During the official practice, the wind blew strong, eliminating many of the best areas on the main lake. Navigation was difficult as well. Resorting to what I had found a month earlier, I was able to scratch out a respectable finish and salvage some solid points.
Lesson Learned: Pre-fishing can pay off. Had I not spent the time necessary to reacquaint myself with the lake, I would have never found enough protected areas to escape the weather and crowds.
Sam Rayburn Reservoir
I also scouted Lake Rayburn and discovered it, too, had changed. Some of the old areas were still productive, but many had essentially disappeared.
Because they are neighboring reservoirs, I tried to make it fish like Toledo Bend. But that proved fruitless. It was its own lake, completely different, and I had to adjust. So I covered as much water as possible, alternating topwaters, crankbaits, jerkbaits and various soft-plastics, and by tournament time I felt I was prepared.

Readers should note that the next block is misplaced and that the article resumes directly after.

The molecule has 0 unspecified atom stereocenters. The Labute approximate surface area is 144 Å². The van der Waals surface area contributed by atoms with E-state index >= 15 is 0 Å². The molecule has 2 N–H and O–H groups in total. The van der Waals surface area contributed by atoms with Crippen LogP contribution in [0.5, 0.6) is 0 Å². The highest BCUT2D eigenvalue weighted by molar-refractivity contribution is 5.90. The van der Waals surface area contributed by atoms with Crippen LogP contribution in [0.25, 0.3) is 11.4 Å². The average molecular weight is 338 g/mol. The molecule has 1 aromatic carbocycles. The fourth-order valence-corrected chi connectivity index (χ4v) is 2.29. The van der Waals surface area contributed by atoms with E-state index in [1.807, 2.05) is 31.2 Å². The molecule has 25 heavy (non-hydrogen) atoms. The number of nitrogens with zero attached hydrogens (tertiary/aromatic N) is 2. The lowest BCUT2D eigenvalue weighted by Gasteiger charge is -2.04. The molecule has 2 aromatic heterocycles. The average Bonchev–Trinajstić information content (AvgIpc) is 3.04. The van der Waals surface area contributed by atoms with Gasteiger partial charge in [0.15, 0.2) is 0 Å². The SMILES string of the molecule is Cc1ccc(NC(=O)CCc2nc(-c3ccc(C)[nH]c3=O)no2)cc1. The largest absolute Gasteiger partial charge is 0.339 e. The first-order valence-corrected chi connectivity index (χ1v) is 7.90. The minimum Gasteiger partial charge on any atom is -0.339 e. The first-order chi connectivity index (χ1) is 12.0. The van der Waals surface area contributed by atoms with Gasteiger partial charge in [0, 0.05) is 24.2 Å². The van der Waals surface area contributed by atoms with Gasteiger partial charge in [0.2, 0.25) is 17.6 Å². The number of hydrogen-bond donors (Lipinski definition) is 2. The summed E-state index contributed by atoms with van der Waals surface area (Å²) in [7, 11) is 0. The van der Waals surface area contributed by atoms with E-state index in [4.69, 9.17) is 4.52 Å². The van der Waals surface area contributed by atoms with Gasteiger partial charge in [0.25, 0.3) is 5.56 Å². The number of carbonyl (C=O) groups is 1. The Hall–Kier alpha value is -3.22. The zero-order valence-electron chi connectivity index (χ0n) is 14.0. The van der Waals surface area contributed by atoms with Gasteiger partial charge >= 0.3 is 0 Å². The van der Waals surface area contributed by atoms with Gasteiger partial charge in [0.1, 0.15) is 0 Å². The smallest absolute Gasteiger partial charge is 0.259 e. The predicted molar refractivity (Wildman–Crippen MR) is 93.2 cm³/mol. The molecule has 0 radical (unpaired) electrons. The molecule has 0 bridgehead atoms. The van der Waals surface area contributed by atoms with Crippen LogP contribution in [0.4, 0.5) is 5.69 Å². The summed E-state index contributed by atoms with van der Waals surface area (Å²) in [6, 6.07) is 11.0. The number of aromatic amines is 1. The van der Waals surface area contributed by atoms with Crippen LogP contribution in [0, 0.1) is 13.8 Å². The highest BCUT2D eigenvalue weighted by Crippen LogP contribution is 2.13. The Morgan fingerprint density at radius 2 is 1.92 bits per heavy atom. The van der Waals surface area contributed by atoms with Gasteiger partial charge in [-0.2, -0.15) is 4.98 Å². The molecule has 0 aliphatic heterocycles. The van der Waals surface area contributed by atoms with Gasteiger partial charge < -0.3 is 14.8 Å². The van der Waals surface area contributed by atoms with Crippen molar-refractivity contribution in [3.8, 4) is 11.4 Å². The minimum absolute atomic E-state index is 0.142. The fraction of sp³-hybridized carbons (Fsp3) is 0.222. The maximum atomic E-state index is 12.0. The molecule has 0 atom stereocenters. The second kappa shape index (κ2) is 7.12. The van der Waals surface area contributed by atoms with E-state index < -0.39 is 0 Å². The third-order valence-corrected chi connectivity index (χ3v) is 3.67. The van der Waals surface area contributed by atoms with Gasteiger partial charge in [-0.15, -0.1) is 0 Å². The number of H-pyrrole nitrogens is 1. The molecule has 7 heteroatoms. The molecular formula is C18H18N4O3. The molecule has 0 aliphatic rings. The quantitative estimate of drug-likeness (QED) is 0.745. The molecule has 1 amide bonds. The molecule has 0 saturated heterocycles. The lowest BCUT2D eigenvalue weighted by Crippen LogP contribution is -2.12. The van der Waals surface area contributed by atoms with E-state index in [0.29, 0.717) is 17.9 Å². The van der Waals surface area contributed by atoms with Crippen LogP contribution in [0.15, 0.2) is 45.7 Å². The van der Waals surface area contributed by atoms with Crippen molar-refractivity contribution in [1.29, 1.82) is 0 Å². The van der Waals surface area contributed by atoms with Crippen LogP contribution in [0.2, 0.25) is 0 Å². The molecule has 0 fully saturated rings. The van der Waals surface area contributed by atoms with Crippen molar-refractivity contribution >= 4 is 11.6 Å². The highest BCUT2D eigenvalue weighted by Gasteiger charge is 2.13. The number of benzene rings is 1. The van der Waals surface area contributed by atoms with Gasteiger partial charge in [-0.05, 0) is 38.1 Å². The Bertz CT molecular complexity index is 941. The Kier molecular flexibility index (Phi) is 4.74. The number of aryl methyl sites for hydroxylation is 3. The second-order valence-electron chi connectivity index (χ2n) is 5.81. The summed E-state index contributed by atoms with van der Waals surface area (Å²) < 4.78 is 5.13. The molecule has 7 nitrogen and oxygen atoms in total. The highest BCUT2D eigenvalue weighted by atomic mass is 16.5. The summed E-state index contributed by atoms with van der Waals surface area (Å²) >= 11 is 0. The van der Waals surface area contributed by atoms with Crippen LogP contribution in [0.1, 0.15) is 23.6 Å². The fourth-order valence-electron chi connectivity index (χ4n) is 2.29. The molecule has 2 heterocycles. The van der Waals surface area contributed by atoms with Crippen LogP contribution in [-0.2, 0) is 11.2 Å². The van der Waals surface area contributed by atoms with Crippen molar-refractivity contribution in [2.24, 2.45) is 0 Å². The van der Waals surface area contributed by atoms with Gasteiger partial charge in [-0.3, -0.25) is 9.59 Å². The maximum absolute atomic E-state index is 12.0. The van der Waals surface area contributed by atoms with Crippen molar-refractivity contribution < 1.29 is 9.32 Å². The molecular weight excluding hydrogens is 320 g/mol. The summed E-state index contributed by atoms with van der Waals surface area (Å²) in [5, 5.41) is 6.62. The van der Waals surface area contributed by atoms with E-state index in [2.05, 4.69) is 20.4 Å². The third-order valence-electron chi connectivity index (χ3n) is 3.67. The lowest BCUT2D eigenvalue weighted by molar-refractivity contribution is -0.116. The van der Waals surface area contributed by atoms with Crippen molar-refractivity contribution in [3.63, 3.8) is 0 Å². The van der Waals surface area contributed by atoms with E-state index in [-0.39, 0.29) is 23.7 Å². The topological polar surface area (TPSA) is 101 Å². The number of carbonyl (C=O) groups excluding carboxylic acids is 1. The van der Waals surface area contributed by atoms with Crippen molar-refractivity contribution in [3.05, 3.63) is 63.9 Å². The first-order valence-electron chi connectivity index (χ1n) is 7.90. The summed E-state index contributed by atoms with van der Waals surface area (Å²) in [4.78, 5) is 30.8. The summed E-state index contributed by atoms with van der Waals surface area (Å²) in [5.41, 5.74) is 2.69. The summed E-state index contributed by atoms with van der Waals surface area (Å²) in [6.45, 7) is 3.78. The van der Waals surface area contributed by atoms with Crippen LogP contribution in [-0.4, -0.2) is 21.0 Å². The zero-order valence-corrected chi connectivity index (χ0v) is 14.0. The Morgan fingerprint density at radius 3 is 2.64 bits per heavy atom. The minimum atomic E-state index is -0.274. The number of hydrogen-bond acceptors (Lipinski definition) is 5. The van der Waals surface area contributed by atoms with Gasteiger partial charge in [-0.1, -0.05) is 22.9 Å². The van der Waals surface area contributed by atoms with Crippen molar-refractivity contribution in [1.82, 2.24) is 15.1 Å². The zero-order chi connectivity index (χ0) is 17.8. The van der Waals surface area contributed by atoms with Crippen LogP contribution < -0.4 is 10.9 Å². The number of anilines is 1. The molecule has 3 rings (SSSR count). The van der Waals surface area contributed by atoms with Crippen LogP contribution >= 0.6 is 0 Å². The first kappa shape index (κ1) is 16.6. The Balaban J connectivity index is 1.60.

To avoid the crowd, I gambled on a distant spot — one I knew held fewer fish, but had the right grade.
That choice proved to be a huge mistake. Because of heavy overnight rains, the water had muddied and the fish refused to cooperate. By the time I made it back to my other areas, they were covered up with other competitors. I weighed a less-than-par stringer and found myself low in the standings.
Day 2 was better, but not near enough to get back on pace.
Lesson Learned: While I firmly believe you’re better off distancing yourself from the crowd, there are risks involved. Once discovering the water had muddied, I should have aborted right then and returned to more productive areas.
I like this lake a lot, and I was confident going in. Unfortunately, the lake wasn’t in the best of shape. Copious amounts of rain had muddied the best areas.
Expecting it to fish small, I tried to detail the few good areas remaining — hoping to find something unique that might go unnoticed.
As the competition got underway, my best spot quickly filled with other pros. Fortunately, most made a quick pass through the area then moved on. Seeing that, I decided to wait them out.